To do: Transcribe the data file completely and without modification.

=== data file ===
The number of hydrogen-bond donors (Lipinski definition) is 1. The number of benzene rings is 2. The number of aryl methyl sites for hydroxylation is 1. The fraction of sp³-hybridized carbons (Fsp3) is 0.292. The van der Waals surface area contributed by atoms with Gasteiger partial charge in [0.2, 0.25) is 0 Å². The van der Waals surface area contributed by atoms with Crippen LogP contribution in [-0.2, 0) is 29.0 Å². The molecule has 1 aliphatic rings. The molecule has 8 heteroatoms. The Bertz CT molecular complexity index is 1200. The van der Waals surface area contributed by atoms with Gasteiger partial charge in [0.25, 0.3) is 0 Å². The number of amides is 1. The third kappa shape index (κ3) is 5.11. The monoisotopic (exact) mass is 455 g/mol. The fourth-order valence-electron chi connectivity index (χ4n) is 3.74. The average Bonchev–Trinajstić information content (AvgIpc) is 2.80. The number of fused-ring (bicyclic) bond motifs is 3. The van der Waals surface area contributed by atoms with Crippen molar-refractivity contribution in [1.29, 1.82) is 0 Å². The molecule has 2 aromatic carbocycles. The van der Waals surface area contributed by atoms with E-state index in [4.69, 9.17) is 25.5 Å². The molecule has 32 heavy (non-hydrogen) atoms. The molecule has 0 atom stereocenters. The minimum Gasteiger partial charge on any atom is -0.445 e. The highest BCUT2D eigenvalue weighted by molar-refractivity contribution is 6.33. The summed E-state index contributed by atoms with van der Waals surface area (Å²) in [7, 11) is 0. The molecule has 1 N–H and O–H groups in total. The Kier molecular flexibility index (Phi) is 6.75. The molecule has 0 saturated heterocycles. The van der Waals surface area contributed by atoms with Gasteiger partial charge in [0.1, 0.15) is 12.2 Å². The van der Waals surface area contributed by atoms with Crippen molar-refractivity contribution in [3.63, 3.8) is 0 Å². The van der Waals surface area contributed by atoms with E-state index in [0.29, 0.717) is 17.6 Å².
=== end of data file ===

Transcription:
The number of hydrogen-bond donors (Lipinski definition) is 1. The number of benzene rings is 2. The number of aryl methyl sites for hydroxylation is 1. The fraction of sp³-hybridized carbons (Fsp3) is 0.292. The van der Waals surface area contributed by atoms with Gasteiger partial charge in [0.2, 0.25) is 0 Å². The van der Waals surface area contributed by atoms with Crippen LogP contribution in [-0.2, 0) is 29.0 Å². The molecule has 1 aliphatic rings. The molecule has 8 heteroatoms. The Bertz CT molecular complexity index is 1200. The van der Waals surface area contributed by atoms with Gasteiger partial charge in [0.25, 0.3) is 0 Å². The number of amides is 1. The third kappa shape index (κ3) is 5.11. The monoisotopic (exact) mass is 455 g/mol. The fourth-order valence-electron chi connectivity index (χ4n) is 3.74. The average Bonchev–Trinajstić information content (AvgIpc) is 2.80. The number of fused-ring (bicyclic) bond motifs is 3. The van der Waals surface area contributed by atoms with Crippen molar-refractivity contribution in [1.29, 1.82) is 0 Å². The molecule has 2 aromatic carbocycles. The van der Waals surface area contributed by atoms with E-state index in [4.69, 9.17) is 25.5 Å². The molecule has 32 heavy (non-hydrogen) atoms. The molecule has 0 atom stereocenters. The minimum Gasteiger partial charge on any atom is -0.445 e. The highest BCUT2D eigenvalue weighted by molar-refractivity contribution is 6.33. The summed E-state index contributed by atoms with van der Waals surface area (Å²) in [7, 11) is 0. The molecule has 1 N–H and O–H groups in total. The Kier molecular flexibility index (Phi) is 6.75. The molecule has 0 saturated heterocycles. The van der Waals surface area contributed by atoms with Gasteiger partial charge in [0.1, 0.15) is 12.2 Å². The van der Waals surface area contributed by atoms with Crippen molar-refractivity contribution in [3.63, 3.8) is 0 Å². The van der Waals surface area contributed by atoms with E-state index in [0.29, 0.717) is 17.6 Å².